The last primary benefit of stretching is for performance enhancement purposes. Please keep in mind that stretching a muscle absolutely pales in comparison to the benefit other types of training have on performance (strength, speed, power), yet society never portrays it this way. I think its another easy way out or quick fix promotional strategy. Stretching is like a door that opens and introduces the capacity to develop these skills better. Keeping your muscles and other tissues moderately flexible will allow for much more explosive motions which will enhance performance.

Now that we’ve examined some of the confirmed benefits of flexibility training, lets look at how it can hinder performance as well. Below I will list 5 downfalls of stretching too much.

 #1-Limits of flexibility


#3-Relaxation Response

#4-Muscle/Tendon Stiffness

#5-Injury Risk

If you analyze the majority of human movements you will notice, that all of these movements never really challenge our movement limit or “Limit of Flexibility.” I was first introduced to this concept by Kelly Baggett ( see references).2 Too help bring this into perspective, have you every witnessed someone who literally could not throw a baseball because they were not flexible enough? No. Have you ever witnessed someone who could not jump up for a rebound because they were too inflexible? No. Or have you ever met an individual who could not perform a sprint because they were too inflexible? Never. Its because nearly every pattern does not even come close to challenging our flexibility, yet so much focus is placed on being more flexible. Stretching then can become a potential waste of time. If we already have enough flexibility to perform all motions, then why do we need to keep stretching? The answer is we do not. Just remember that if you can perform the movement, your flexibility is sufficient, and your focus should be placed in other areas to further express that movement better or prevent injury.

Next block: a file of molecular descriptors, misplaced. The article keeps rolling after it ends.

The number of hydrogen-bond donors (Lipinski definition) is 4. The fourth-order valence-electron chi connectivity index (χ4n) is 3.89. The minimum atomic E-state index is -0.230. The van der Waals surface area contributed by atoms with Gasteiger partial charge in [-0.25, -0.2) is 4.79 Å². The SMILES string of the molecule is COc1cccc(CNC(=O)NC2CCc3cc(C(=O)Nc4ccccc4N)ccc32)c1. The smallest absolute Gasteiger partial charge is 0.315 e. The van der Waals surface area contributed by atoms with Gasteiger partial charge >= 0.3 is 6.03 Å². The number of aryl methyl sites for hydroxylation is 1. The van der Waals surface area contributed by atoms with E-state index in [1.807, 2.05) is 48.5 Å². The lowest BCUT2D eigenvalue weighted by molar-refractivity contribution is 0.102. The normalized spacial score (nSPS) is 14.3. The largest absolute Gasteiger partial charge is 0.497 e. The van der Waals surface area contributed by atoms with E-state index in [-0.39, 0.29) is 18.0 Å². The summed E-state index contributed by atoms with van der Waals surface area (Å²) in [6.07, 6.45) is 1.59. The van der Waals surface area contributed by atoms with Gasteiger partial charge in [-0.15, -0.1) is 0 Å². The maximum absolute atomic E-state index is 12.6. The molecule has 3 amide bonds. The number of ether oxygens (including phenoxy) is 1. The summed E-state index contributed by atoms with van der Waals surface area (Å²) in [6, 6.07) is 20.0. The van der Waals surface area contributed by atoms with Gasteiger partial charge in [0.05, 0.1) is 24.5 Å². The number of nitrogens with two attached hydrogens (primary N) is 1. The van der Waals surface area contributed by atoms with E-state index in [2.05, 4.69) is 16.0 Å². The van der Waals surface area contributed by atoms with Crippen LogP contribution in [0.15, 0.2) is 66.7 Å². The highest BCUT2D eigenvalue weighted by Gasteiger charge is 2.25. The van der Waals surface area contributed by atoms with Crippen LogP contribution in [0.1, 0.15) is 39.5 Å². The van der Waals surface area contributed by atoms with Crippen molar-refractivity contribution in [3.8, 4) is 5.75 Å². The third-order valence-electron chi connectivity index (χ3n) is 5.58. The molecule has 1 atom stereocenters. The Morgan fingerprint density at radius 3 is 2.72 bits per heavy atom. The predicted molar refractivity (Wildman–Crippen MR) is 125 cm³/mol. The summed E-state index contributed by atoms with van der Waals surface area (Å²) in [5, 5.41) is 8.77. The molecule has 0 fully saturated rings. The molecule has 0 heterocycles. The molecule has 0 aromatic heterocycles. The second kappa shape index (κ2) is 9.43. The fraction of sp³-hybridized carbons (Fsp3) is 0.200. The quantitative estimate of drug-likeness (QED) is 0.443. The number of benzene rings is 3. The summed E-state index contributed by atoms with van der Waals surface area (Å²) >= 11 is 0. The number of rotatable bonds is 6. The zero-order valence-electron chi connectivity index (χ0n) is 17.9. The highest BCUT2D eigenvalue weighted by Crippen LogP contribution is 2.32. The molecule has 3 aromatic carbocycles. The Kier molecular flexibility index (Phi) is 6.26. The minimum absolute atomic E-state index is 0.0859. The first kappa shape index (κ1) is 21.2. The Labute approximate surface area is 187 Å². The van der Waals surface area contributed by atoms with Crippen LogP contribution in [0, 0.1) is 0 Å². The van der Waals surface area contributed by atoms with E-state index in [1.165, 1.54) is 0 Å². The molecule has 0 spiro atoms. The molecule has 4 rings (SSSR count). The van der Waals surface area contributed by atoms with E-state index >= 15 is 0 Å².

The next concept may be the most influential in attempting to limit someone’s flexibility. LTR is an acronym for “Length-Tension Relationship” in movement science. “There is an optimum length at which a muscle when stimulated, can exert maximum tension. This length varies somewhat according to both the muscle’s structure and its function but, as a general rule, it is slightly greater than the resting length of the muscle. Lengths that are greater or less produce less tension.”3 In other words, if we stretch a muscle too little we cannot generate as much strength or power, and vice versa. A classic example of this principle at work can be seen when a basketball player goes to jump his highest to perform a highlight reel dunk. As he approaches the basket he will drop into a squat, and when he does freeze the video. You’ll notice that his hips will sit slightly higher than his knees even though he has the ability to squat well below his knees near his ankles. This is the LTR at work. If he were to sit too low he would not be able to perform his vertical transition nearly as well. If you attempt to be too flexible with your movement you will not be as powerful. Period!!! The common counterpoint I receive here is what about gymnastics? These athletes are arguably very powerful and extremely flexible. I say arguably, because I view it on a large scale. Are they as explosive as sprinters, footbally players, olympic lifters, and other verified athletes? I’m not sure. We would need to assess their vertical jump abilities and speed levels too know for certain. What I do know is that when we witness an explosive action demonstrated from a gymast they are abiding by the LTR always. Whether it’s hauling ass down the runway to a springboard, launching off the bouncy platform in the floor exercise, or what have you, they are executing very limited range motions, in a very explosive fashion to explode their bodies. It’s only after all of this that they pause and then showcase their elite flexibility. Is it necessary for them to do this though too perform better? Absolutely not. People for whatever reason are enamored by this and it raises judges scores, I suppose because it is unique.